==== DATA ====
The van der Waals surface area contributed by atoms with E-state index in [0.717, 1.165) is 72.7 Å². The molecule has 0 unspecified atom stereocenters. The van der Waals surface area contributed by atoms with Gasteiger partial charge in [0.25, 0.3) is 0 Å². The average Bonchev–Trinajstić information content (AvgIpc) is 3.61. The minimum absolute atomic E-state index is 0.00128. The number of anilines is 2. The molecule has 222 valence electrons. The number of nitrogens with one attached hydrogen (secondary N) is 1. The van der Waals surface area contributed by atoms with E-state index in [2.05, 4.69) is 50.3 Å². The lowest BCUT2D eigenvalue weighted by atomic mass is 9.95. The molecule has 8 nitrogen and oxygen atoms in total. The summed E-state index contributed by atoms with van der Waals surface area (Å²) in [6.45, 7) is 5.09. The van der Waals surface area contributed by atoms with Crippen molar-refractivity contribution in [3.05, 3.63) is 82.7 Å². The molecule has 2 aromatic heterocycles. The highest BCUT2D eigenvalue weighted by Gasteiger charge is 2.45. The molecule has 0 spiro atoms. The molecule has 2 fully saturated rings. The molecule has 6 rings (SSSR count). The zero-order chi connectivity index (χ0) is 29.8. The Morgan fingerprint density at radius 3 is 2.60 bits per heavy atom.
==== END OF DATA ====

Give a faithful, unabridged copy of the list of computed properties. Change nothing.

The van der Waals surface area contributed by atoms with E-state index in [0.717, 1.165) is 72.7 Å². The molecule has 0 unspecified atom stereocenters. The van der Waals surface area contributed by atoms with Gasteiger partial charge in [0.25, 0.3) is 0 Å². The average Bonchev–Trinajstić information content (AvgIpc) is 3.61. The minimum absolute atomic E-state index is 0.00128. The number of anilines is 2. The molecule has 222 valence electrons. The number of nitrogens with one attached hydrogen (secondary N) is 1. The van der Waals surface area contributed by atoms with E-state index in [2.05, 4.69) is 50.3 Å². The lowest BCUT2D eigenvalue weighted by atomic mass is 9.95. The molecule has 8 nitrogen and oxygen atoms in total. The summed E-state index contributed by atoms with van der Waals surface area (Å²) in [6.45, 7) is 5.09. The van der Waals surface area contributed by atoms with Crippen molar-refractivity contribution in [3.05, 3.63) is 82.7 Å². The molecule has 2 aromatic heterocycles. The highest BCUT2D eigenvalue weighted by Gasteiger charge is 2.45. The molecule has 0 spiro atoms. The molecule has 2 fully saturated rings. The molecule has 6 rings (SSSR count). The zero-order chi connectivity index (χ0) is 29.8. The Morgan fingerprint density at radius 3 is 2.60 bits per heavy atom.